OSWEGO — Heavy rainfall over the past month caused Lake Ontario water levels to rise more than five inches and international regulators say outflow deviations are set to expire.
The International Lake Ontario-St. Lawrence River Board (LOSLRB) — a regional sub-unit of the U.S.-Canadian International Joint Commission, which oversees shared waterways between the two countries — said this week the Great Lake’s waters rose above the low water mark that allows deviations from the water management plan known as Plan 2014. Outflows from Lake Ontario through the Moses-Saunders Dam, which had been among the lowest in years over the past few months, are set to increase after heavy rainfall in recent weeks followed months of persistent drought conditions.
International regulators say increased outflows are likely to decrease water levels on Lake St. Lawrence and increase levels on Lake St. Louis. Lake Ontario water levels remain dependent on precipitation and inflows from Lake Erie.
“The above average rainfall the first two weeks of July was unexpected but truly benefited the region”, said Steve Durrett, U.S. co-chair of LOSLRB. “There is an unpredictable natural supply of water for the Great Lakes and it is important to recognize the full range of high and low water levels that have historically occurred within Lake Ontario.”
Lake Ontario water levels fell below historical averages in January after several years of high water and flooding that included multiple high-water records in 2017 and 2019. The easternmost Great Lake reached a record 249.08 feet in June 2019, just two years after setting the previous record.
Throughout 2021, Lake Ontario has remained below historical averages and remains more than 7 inches below the historical average for mid-July despite recent heavy rains.
International regulators noted despite the recent above average rainfall in the Lake Ontario-St. Lawrence River system, drought conditions have persisted in much of the Great Lakes and St. Lawrence River watershed. U.S. drought monitoring continues to show abnormally dry to moderate drought conditions within the basin, both upstream in Lake Erie and Lake Ontario and downstream along the St. Lawrence River.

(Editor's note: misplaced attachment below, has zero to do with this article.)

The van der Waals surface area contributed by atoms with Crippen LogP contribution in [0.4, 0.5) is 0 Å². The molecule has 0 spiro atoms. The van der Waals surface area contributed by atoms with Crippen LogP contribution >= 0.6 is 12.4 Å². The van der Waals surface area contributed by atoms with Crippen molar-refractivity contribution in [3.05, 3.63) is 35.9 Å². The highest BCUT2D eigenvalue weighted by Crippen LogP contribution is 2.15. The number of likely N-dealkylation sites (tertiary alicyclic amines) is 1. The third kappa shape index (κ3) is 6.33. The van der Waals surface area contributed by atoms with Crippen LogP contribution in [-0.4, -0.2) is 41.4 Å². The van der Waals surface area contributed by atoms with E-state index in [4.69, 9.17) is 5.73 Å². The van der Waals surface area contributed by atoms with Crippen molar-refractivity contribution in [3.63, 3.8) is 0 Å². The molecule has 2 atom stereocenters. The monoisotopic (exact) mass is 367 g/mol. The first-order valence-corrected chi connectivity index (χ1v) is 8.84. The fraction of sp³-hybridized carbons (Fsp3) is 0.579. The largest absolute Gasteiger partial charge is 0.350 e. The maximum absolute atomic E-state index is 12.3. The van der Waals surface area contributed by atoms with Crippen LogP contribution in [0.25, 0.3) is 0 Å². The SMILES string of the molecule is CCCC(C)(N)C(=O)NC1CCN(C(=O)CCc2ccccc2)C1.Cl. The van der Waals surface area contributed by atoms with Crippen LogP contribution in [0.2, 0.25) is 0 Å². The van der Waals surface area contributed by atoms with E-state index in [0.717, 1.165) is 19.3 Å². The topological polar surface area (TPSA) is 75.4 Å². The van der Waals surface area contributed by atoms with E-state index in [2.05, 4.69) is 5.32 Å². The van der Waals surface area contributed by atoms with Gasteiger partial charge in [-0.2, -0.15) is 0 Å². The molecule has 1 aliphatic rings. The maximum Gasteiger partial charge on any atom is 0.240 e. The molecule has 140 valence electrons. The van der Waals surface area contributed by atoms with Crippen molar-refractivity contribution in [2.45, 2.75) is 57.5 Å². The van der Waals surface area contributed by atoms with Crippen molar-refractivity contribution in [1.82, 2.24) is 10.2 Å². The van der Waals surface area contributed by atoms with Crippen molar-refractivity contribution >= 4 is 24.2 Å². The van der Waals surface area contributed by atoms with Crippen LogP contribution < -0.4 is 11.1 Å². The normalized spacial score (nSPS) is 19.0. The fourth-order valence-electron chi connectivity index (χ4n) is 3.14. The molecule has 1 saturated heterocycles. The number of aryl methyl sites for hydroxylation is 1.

Precipitation over the past two weeks increased Lake Ontario waters by nearly three inches, according to the IJC. Seasonal declines in Lake Ontario waters typically would have started by this time of year, but the lake instead has risen over the past month.
For much of the past year-plus, international regulators have deviated from the much-maligned Plan 2014, which many property owners and local officials blame for flooding in 2017 and 2019. The IJC has often granted LOSLRB authority to deviate from the plan, but as of July 17 the most recent deviation authority expired causing a return to the outflows prescribed in Plan 2014.
A return to the prescribed flows of Plan 2014 means an increase in outflows, and as noted an increase in water levels on Lake St. Louis and at the Port of Montreal ranging from roughly 4 to 6 inches. Lake St. Lawrence is likely to decrease by roughly 6 to 8 inches, according to regulators.
LOSLRB said the board would continue to monitor weather forecasts and water supply conditions and re-evaluate the regulation strategy regularly. For more information on hydrologic conditions, water levels and outflows, visit www.ijc.org/en/loslrb or the board’s Facebook page at https://www.facebook.com/InternationalLakeOntarioStLawrenceRiverBoard